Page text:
The last week went so fast it is hard to believe it's all past. It was such a great time... so many Chestertonians, and bloggers, too! (Nancy, John, Sheila, Joe, "Thursday", and others...) My camera seems to have stopped functioning, so I will not have anything to show, and you will have to rely on Nancy or others for the visual effects. But it was a wonderful time. I heard that it was the biggest conference yet. There were lots of college-age people, and seminarians, too. In particular, the auditorium was jammed for the performance of GKC's "The Surprise".
The play was stupendous. It was one of the most high-tech things GKC wrote, containing two plays within a larger play. I hope we shall see someone do a talk next year - or perhaps a dissertation at an "institute of higher learning" - on how GKC's "The Surprise" is connected to Tolkien's "subcreation" and Sayers' The Mind of the Maker and even such things as recursion, and how the ribosome is represented within DNA. Well, maybe that's getting too technical. But it was a great romp of a play, very funny, but also extremely intellectual and stimulating. Lots of people were surprised, especially because there are several surprises in the play, culminating in that last most awesome line of all.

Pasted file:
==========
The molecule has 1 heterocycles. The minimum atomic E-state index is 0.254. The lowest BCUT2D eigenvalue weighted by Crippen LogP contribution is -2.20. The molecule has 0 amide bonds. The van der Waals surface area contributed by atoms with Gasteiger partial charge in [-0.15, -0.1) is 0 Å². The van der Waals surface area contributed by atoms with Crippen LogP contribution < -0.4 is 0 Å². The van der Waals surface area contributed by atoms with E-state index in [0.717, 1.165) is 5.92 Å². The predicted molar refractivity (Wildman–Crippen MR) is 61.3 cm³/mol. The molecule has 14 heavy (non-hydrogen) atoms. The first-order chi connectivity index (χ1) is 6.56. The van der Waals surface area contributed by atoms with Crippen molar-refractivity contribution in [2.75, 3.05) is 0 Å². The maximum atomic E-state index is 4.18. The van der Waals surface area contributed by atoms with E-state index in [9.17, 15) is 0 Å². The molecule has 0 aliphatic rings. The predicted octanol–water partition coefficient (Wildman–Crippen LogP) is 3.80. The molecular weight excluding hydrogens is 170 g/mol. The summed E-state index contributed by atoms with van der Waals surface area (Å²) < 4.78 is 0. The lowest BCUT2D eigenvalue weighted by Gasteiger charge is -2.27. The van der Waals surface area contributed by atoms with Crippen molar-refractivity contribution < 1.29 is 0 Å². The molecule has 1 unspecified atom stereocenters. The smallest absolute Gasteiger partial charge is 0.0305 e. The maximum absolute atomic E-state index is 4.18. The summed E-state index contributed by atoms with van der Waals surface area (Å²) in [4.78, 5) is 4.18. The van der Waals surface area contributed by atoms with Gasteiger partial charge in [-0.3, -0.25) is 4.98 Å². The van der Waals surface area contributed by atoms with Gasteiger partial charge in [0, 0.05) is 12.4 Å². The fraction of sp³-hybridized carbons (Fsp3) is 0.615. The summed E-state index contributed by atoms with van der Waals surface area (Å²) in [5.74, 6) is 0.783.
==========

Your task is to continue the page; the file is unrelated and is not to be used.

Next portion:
Besides the play, there were other talks, some of which I attended, and some of which I did not attend, as I was involved with other projects and discussions. I had a very good time with a number of people, including some who are here in the E-cosmos, and I am sure you will read their comments with glee.
And there were also lots of books available for purchase. I did get to Loome on Wednesday for about an hour at each of their two stores - it was amazing to see that they had very cunningly put out on shelves some of the very books I was hoping to find! But at the conference most of the lobby is full of tables at which used-book sellers stack their offerings. And I found some rather amazing things there too, including remarkable items like The Popes and Science to which I have seen attributions in some of Fr. Jaki's books - when I finish reading it I will review it here. Also in the lobby I found The Oxford Classical Dictionary, a hefty tome of about 1000 pages which I have already installed next to the Lewis and Short Latin dictionary.
Er.... I'm still recovering from the journey, so for now this summary will have to do - perhaps I will add more later.